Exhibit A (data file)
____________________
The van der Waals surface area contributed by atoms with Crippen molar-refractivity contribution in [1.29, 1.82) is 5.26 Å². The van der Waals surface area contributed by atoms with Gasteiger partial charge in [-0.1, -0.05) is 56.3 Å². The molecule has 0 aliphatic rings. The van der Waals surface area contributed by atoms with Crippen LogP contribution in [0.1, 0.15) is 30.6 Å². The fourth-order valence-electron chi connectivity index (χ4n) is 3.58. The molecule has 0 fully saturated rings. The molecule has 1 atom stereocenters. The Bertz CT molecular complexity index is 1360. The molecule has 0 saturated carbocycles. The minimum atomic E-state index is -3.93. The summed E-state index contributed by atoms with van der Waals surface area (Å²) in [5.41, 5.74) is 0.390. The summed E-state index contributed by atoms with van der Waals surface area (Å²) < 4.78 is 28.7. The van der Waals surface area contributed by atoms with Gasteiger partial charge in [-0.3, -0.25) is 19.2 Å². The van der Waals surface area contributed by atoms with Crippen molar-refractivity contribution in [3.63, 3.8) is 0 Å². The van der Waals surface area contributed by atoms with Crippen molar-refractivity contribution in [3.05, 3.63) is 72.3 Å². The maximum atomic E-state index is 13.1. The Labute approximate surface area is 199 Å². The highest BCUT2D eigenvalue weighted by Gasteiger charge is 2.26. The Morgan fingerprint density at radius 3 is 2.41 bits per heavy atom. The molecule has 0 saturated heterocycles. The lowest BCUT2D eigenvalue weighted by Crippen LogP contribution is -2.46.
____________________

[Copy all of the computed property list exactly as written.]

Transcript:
The van der Waals surface area contributed by atoms with Crippen molar-refractivity contribution in [1.29, 1.82) is 5.26 Å². The van der Waals surface area contributed by atoms with Gasteiger partial charge in [-0.1, -0.05) is 56.3 Å². The molecule has 0 aliphatic rings. The van der Waals surface area contributed by atoms with Crippen LogP contribution in [0.1, 0.15) is 30.6 Å². The fourth-order valence-electron chi connectivity index (χ4n) is 3.58. The molecule has 0 fully saturated rings. The molecule has 1 atom stereocenters. The Bertz CT molecular complexity index is 1360. The molecule has 0 saturated carbocycles. The minimum atomic E-state index is -3.93. The summed E-state index contributed by atoms with van der Waals surface area (Å²) in [5.41, 5.74) is 0.390. The summed E-state index contributed by atoms with van der Waals surface area (Å²) < 4.78 is 28.7. The van der Waals surface area contributed by atoms with Gasteiger partial charge in [-0.3, -0.25) is 19.2 Å². The van der Waals surface area contributed by atoms with Crippen molar-refractivity contribution in [3.63, 3.8) is 0 Å². The van der Waals surface area contributed by atoms with Crippen molar-refractivity contribution in [3.05, 3.63) is 72.3 Å². The maximum atomic E-state index is 13.1. The Labute approximate surface area is 199 Å². The highest BCUT2D eigenvalue weighted by Gasteiger charge is 2.26. The Morgan fingerprint density at radius 3 is 2.41 bits per heavy atom. The molecule has 0 saturated heterocycles. The lowest BCUT2D eigenvalue weighted by Crippen LogP contribution is -2.46.